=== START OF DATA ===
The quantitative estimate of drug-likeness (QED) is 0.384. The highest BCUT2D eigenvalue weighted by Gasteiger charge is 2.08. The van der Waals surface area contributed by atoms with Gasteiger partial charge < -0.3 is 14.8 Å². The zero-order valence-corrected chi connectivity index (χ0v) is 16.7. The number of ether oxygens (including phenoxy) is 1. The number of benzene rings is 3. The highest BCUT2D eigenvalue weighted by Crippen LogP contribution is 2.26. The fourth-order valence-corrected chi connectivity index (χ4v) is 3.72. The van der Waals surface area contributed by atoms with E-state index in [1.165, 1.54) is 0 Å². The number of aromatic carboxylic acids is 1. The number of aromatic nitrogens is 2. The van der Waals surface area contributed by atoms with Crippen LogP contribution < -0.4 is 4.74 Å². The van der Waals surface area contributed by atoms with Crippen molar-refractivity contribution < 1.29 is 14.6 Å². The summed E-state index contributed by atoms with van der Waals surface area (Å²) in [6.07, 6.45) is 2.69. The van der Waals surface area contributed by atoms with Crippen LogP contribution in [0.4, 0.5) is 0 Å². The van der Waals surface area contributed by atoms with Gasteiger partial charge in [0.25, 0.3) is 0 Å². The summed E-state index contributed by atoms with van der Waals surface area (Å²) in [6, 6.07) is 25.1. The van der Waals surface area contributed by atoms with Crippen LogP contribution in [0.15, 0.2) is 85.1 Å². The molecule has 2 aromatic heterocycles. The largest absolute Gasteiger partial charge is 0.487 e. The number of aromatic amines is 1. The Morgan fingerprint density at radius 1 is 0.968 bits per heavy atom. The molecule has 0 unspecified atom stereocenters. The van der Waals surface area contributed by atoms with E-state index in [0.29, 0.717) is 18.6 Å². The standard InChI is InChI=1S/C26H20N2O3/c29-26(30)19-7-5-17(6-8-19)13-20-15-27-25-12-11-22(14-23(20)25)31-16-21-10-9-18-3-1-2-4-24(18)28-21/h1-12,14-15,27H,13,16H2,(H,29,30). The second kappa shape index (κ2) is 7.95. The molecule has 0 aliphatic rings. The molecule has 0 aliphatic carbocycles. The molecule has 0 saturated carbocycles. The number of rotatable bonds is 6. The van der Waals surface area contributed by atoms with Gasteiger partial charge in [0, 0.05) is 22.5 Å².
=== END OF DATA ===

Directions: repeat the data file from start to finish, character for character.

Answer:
The quantitative estimate of drug-likeness (QED) is 0.384. The highest BCUT2D eigenvalue weighted by Gasteiger charge is 2.08. The van der Waals surface area contributed by atoms with Gasteiger partial charge < -0.3 is 14.8 Å². The zero-order valence-corrected chi connectivity index (χ0v) is 16.7. The number of ether oxygens (including phenoxy) is 1. The number of benzene rings is 3. The highest BCUT2D eigenvalue weighted by Crippen LogP contribution is 2.26. The fourth-order valence-corrected chi connectivity index (χ4v) is 3.72. The van der Waals surface area contributed by atoms with E-state index in [1.165, 1.54) is 0 Å². The number of aromatic carboxylic acids is 1. The number of aromatic nitrogens is 2. The van der Waals surface area contributed by atoms with Crippen LogP contribution < -0.4 is 4.74 Å². The van der Waals surface area contributed by atoms with Crippen molar-refractivity contribution < 1.29 is 14.6 Å². The summed E-state index contributed by atoms with van der Waals surface area (Å²) in [6.07, 6.45) is 2.69. The van der Waals surface area contributed by atoms with Crippen LogP contribution in [0.4, 0.5) is 0 Å². The van der Waals surface area contributed by atoms with Gasteiger partial charge in [0.25, 0.3) is 0 Å². The summed E-state index contributed by atoms with van der Waals surface area (Å²) in [6, 6.07) is 25.1. The van der Waals surface area contributed by atoms with Crippen LogP contribution in [0.15, 0.2) is 85.1 Å². The molecule has 2 aromatic heterocycles. The largest absolute Gasteiger partial charge is 0.487 e. The number of aromatic amines is 1. The Morgan fingerprint density at radius 1 is 0.968 bits per heavy atom. The molecule has 0 unspecified atom stereocenters. The van der Waals surface area contributed by atoms with E-state index in [0.29, 0.717) is 18.6 Å². The standard InChI is InChI=1S/C26H20N2O3/c29-26(30)19-7-5-17(6-8-19)13-20-15-27-25-12-11-22(14-23(20)25)31-16-21-10-9-18-3-1-2-4-24(18)28-21/h1-12,14-15,27H,13,16H2,(H,29,30). The second kappa shape index (κ2) is 7.95. The molecule has 0 aliphatic rings. The molecule has 0 aliphatic carbocycles. The molecule has 0 saturated carbocycles. The number of rotatable bonds is 6. The van der Waals surface area contributed by atoms with Gasteiger partial charge in [0, 0.05) is 22.5 Å².